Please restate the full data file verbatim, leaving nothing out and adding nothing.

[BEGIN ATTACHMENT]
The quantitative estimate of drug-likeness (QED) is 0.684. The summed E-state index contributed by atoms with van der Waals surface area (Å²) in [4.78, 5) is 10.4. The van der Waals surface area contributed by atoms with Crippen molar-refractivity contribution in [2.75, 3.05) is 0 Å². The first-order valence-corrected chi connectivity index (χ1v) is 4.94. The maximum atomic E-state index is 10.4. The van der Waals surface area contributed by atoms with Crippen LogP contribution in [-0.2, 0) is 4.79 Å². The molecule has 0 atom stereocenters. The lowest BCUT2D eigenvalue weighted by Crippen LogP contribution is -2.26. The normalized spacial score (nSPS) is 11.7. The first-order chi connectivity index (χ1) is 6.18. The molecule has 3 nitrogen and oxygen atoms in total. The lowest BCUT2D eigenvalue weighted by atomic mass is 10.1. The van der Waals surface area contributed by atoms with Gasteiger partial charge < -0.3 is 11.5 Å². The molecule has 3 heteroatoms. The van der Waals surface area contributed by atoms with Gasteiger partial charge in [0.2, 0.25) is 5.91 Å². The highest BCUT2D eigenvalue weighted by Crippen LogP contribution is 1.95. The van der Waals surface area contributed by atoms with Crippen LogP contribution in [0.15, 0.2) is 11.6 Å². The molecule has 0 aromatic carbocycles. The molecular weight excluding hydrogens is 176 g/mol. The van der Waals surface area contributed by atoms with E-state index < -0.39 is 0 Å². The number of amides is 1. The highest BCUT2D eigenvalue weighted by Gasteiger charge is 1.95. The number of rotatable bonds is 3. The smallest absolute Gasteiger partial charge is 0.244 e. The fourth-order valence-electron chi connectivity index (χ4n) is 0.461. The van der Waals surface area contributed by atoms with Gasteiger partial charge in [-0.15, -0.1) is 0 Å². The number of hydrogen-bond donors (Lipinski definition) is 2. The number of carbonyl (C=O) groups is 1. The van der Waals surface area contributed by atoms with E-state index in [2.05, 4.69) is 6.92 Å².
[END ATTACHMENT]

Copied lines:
The quantitative estimate of drug-likeness (QED) is 0.684. The summed E-state index contributed by atoms with van der Waals surface area (Å²) in [4.78, 5) is 10.4. The van der Waals surface area contributed by atoms with Crippen molar-refractivity contribution in [2.75, 3.05) is 0 Å². The first-order valence-corrected chi connectivity index (χ1v) is 4.94. The maximum atomic E-state index is 10.4. The van der Waals surface area contributed by atoms with Crippen LogP contribution in [-0.2, 0) is 4.79 Å². The molecule has 0 atom stereocenters. The lowest BCUT2D eigenvalue weighted by Crippen LogP contribution is -2.26. The normalized spacial score (nSPS) is 11.7. The first-order chi connectivity index (χ1) is 6.18. The molecule has 3 nitrogen and oxygen atoms in total. The lowest BCUT2D eigenvalue weighted by atomic mass is 10.1. The van der Waals surface area contributed by atoms with Gasteiger partial charge < -0.3 is 11.5 Å². The molecule has 3 heteroatoms. The van der Waals surface area contributed by atoms with Gasteiger partial charge in [0.2, 0.25) is 5.91 Å². The highest BCUT2D eigenvalue weighted by Crippen LogP contribution is 1.95. The van der Waals surface area contributed by atoms with Crippen LogP contribution in [0.15, 0.2) is 11.6 Å². The molecule has 0 aromatic carbocycles. The molecular weight excluding hydrogens is 176 g/mol. The van der Waals surface area contributed by atoms with E-state index < -0.39 is 0 Å². The number of amides is 1. The highest BCUT2D eigenvalue weighted by Gasteiger charge is 1.95. The number of rotatable bonds is 3. The smallest absolute Gasteiger partial charge is 0.244 e. The fourth-order valence-electron chi connectivity index (χ4n) is 0.461. The van der Waals surface area contributed by atoms with Gasteiger partial charge in [-0.15, -0.1) is 0 Å². The number of hydrogen-bond donors (Lipinski definition) is 2. The number of carbonyl (C=O) groups is 1. The van der Waals surface area contributed by atoms with E-state index in [2.05, 4.69) is 6.92 Å².